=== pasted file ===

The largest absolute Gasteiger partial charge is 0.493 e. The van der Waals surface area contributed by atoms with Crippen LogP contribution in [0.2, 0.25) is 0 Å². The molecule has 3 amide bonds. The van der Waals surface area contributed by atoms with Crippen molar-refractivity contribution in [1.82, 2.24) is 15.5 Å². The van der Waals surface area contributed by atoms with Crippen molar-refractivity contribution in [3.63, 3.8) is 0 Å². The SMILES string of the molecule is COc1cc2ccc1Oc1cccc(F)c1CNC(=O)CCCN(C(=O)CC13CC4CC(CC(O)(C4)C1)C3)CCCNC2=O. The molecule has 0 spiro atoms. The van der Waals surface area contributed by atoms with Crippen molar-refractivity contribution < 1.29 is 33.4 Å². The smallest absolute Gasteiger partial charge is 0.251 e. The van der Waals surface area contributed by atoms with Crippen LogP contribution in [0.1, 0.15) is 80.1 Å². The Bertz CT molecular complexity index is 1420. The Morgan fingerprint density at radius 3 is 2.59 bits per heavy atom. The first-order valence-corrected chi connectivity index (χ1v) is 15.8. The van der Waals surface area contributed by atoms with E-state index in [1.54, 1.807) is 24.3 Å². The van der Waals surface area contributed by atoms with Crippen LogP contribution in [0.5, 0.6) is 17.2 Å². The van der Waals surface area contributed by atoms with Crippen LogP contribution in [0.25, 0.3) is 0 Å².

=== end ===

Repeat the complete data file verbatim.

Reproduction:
The largest absolute Gasteiger partial charge is 0.493 e. The van der Waals surface area contributed by atoms with Crippen LogP contribution in [0.2, 0.25) is 0 Å². The molecule has 3 amide bonds. The van der Waals surface area contributed by atoms with Crippen molar-refractivity contribution in [1.82, 2.24) is 15.5 Å². The van der Waals surface area contributed by atoms with Crippen molar-refractivity contribution in [3.63, 3.8) is 0 Å². The SMILES string of the molecule is COc1cc2ccc1Oc1cccc(F)c1CNC(=O)CCCN(C(=O)CC13CC4CC(CC(O)(C4)C1)C3)CCCNC2=O. The molecule has 0 spiro atoms. The van der Waals surface area contributed by atoms with Crippen molar-refractivity contribution < 1.29 is 33.4 Å². The smallest absolute Gasteiger partial charge is 0.251 e. The van der Waals surface area contributed by atoms with Crippen LogP contribution in [0.1, 0.15) is 80.1 Å². The Bertz CT molecular complexity index is 1420. The Morgan fingerprint density at radius 3 is 2.59 bits per heavy atom. The first-order valence-corrected chi connectivity index (χ1v) is 15.8. The van der Waals surface area contributed by atoms with E-state index in [1.54, 1.807) is 24.3 Å². The van der Waals surface area contributed by atoms with Crippen LogP contribution in [0.5, 0.6) is 17.2 Å². The van der Waals surface area contributed by atoms with Crippen LogP contribution in [0.25, 0.3) is 0 Å².